3. Love what you’ve done! We’ve been reading about the orchestra and opera recently too. It’s wonderful to see my daughter swaying to classical pieces. Who says classical music is boring?!

  4. As a professional musician, I am beyond grateful that you endeavor to teach your children about the Great Composers. Thank you. Sadly, today’s music students are not being taught the who and why behind the music they are learning to play. Secular schools certainly do not want their students to learn that Bach wrote INJ – for In the Name of Jesus – above his own name, on every piece of music he wrote. Sigh. . .

    1. Interesting note about Bach! I find the lives of the composers to be fascinating and inspiring. I have a book entitled “The Spiritual Lives of the Great Composers,” which I have read to the kids as well as listening to the story on CD. Thanks for commenting.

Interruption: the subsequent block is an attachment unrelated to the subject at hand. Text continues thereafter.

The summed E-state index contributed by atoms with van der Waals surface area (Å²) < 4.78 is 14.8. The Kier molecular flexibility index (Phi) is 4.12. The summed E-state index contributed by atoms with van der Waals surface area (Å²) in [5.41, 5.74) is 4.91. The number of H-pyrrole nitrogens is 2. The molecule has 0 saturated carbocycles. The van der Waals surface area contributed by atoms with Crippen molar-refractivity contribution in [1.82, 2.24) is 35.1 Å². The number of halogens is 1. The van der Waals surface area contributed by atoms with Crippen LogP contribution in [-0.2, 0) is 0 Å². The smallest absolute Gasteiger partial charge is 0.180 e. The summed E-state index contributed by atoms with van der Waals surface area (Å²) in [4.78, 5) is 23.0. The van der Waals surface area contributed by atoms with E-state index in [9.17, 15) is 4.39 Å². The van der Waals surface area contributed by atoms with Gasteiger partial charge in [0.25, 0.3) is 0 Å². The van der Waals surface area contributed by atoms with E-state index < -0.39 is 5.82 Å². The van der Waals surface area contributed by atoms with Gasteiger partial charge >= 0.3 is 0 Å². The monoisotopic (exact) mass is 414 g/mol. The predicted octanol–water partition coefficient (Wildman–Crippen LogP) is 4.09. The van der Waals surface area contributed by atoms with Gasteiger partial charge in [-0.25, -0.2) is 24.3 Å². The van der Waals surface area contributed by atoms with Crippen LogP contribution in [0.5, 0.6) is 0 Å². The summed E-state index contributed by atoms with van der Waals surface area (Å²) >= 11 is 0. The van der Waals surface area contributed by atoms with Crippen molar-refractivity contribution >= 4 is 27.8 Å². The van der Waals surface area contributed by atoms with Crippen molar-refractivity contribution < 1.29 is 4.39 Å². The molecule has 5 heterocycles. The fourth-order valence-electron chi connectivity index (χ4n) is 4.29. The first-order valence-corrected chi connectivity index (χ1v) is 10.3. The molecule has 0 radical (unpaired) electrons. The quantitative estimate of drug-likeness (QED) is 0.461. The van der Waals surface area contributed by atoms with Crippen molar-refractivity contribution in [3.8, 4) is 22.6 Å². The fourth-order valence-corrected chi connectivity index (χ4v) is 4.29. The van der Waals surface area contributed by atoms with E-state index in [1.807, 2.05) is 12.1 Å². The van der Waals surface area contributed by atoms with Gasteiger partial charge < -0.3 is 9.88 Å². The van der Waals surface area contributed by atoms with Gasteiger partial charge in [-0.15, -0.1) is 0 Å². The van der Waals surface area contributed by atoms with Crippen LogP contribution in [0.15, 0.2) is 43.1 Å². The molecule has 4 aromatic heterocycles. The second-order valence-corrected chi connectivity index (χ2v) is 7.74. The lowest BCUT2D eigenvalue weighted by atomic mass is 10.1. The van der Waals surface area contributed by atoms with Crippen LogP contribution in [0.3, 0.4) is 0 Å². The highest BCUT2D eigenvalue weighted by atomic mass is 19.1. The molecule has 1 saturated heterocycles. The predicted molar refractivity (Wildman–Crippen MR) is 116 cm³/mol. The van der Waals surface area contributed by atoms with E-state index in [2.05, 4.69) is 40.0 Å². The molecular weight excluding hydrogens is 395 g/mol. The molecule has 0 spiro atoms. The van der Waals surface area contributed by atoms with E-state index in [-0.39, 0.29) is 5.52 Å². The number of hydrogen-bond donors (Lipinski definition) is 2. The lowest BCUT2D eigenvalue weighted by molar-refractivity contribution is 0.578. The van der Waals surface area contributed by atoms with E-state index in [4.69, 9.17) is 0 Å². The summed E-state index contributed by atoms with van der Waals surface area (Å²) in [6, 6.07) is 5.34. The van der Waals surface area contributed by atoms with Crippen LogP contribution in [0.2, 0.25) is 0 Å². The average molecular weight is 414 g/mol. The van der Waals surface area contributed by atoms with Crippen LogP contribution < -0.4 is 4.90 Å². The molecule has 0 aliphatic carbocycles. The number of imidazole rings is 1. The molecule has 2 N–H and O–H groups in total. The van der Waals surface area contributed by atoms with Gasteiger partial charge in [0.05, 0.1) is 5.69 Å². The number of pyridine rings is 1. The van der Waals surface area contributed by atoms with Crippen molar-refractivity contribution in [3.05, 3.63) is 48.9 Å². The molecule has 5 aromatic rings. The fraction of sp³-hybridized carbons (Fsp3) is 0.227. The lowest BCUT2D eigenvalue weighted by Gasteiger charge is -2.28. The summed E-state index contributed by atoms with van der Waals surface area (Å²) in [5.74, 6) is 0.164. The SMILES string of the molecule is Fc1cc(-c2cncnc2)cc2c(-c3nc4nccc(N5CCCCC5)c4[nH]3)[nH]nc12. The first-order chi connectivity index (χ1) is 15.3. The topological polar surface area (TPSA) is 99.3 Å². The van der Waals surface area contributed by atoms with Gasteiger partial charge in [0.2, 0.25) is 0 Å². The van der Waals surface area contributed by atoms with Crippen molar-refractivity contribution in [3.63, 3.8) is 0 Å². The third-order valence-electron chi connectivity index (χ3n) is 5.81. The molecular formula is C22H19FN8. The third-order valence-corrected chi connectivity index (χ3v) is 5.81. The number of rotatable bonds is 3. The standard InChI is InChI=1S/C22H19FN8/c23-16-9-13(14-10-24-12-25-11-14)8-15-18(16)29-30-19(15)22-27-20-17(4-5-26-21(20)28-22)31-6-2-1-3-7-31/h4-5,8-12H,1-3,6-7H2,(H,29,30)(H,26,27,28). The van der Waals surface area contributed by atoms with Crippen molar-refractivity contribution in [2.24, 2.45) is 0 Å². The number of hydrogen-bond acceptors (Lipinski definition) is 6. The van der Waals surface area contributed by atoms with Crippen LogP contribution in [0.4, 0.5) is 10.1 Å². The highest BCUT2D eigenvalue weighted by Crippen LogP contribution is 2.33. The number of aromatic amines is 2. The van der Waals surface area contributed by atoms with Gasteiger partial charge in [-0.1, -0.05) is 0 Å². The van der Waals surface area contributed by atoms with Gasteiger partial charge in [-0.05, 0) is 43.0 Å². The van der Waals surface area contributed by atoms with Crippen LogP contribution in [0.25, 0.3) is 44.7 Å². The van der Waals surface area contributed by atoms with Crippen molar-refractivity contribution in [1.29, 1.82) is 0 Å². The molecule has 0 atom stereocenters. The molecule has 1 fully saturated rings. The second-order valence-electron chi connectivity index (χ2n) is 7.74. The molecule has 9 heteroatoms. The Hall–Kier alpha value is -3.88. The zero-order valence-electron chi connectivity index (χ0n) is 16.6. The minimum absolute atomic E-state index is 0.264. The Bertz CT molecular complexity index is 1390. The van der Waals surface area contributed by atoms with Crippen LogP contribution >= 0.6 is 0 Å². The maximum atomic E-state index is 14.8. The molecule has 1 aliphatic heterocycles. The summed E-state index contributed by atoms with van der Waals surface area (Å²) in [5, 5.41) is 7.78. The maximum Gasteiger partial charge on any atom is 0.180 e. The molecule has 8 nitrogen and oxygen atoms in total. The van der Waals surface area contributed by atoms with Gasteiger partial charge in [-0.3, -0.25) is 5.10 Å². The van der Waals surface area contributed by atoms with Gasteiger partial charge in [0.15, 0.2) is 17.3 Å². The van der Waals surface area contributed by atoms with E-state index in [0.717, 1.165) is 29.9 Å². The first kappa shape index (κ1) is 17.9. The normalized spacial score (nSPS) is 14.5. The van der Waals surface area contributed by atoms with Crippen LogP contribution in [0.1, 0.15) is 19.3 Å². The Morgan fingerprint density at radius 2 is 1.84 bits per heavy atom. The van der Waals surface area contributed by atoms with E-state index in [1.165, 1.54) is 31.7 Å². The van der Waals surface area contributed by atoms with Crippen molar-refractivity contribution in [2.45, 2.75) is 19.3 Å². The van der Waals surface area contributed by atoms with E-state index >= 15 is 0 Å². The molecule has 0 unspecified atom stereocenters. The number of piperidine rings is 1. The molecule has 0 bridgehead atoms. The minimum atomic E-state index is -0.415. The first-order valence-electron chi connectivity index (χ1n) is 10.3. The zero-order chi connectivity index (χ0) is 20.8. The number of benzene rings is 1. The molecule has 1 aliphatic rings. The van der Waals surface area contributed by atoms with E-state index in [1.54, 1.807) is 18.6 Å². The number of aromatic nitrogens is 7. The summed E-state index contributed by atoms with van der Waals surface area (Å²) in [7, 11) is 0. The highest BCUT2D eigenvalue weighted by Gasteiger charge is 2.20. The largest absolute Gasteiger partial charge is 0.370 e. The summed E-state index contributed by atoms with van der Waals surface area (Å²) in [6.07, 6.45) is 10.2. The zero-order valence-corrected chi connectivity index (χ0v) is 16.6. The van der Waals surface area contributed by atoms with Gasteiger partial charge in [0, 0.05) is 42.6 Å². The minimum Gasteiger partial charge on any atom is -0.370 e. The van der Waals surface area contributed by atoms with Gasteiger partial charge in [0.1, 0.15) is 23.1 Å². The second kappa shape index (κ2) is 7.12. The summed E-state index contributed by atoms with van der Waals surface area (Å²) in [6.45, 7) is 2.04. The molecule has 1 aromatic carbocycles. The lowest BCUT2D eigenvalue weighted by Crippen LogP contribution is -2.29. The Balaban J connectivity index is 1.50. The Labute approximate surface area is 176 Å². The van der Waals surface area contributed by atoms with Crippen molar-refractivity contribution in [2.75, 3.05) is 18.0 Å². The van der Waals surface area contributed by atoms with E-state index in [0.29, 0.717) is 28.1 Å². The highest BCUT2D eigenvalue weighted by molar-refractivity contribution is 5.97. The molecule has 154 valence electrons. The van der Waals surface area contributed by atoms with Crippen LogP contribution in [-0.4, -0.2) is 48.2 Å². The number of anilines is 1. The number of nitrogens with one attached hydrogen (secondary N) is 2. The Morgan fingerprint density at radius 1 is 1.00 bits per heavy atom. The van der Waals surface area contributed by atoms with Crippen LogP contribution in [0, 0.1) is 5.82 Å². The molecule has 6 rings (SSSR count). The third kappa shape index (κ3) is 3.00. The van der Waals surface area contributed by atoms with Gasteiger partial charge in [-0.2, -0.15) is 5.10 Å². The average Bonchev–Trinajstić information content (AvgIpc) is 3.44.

5. You have a wonderful approach to music appreciation. I love music. Can’t go a day without it, whether that is listening, singing or playing. Thanks for the visit and the like of my post “It’s Apple Blossom Time”.

  6. I like how your curriculum is thoughtfully approached, broad in scope, and quite organized. Contributes to peacefulness and stability in your homeschool classroom, I’m sure! My hat’s off to you! Aunt Luci